On Trial in Colombia
By Frank Shouldice, Contributor
February / March 2003
The trial of three Irishmen in Colombia will resume on February 5 after a hearing in December ended in disarray. The so-called ‘Colombia Three’ — James Monaghan (56), Martin McCauley (40) and Niall Connolly (36) — are charged with assisting FARC rebels in a guerrilla campaign against the state government. The three men, all with links to Sinn Féin, have protested their innocence since their arrest at Bogota airport in August 2001.
They were initially accused of traveling on false passports and were arrested and detained for two days by a military unit. The men had reportedly visited a demilitarized zone in Colombia which was under FARC control at the time. The three maintain they visited as tourists and also to see first-hand the workings of the Colombian peace process. Prosecutors allege the men provided technical assistance to FARC rebels by explaining IRA bomb-making techniques. A forensic expert was called from the U.S. embassy to examine the trio for traces of explosives but there is no indication yet of whether any incriminating evidence was found.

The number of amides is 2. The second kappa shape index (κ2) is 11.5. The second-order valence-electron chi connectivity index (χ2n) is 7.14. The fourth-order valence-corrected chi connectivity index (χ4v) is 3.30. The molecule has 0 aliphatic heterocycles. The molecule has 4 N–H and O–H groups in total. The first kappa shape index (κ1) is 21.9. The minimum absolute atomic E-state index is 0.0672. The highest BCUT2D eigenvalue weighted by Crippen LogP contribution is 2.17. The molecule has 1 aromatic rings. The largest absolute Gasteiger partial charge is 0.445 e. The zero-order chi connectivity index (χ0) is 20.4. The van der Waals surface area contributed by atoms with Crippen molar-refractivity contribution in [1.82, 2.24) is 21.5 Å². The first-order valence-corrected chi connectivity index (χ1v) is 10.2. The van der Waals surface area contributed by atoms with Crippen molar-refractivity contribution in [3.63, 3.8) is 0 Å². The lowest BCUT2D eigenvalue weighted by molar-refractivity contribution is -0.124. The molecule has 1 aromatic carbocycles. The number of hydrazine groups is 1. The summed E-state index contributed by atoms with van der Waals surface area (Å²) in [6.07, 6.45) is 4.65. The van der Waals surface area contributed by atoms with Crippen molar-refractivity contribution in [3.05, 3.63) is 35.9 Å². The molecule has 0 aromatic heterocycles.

February’s hearing follows a three-month adjournment in the case. A December hearing ended in farce when two defectors from FARC failed to show as witnesses for the prosecution. When proceedings opened, Judge Jairo Acosta read a deposition from one of the witnesses who said he feared for his life if he traveled by car to Bogota. The witness, Edwin Giovanny Rodriguez, is currently in detention on unspecified charges in Villavicencio, about an hour’s drive from the capital.
Defense lawyers demanded that Rodriguez be flown to court instead and Judge Acosta said he would put in a request to do so next time. However, when the second witness — named John Alexander Rodriguez — also failed to appear, the court was told that he was in a state witness protection program and could not be located in time for the hearing.
The three Irishmen also refused to attend the court on the grounds that they will not get a fair trial. Former President Pastrana has already declared them guilty. They are being held in La Modelo jail on the outskirts of Bogota, a prison with a notoriously violent reputation.
Art Agnew, Irish ambassador for the region, attended the December court as an observer. Three elected representatives also flew from Dublin to Bogota for the hearing but disorganization over procedure left them feeling it was a waste of time. “After spending a week here and talking to all the different sides in the Colombian situation I am very, very saddened, dismayed and disappointed by the judgement today in the court,” said Dublin TD (parliamentarian) Finian McGrath. “I found it unacceptable that the prosecution could not produce their witnesses despite the fact they had 54 days’ notice.
“I will be making my views known to the Ministry for Foreign Affairs in Colombia and I will also be giving a detailed report to the Taoiseach, Mr Ahern, the Minister for Foreign Affairs, Mr Cowen and all the opposition parties.” ♦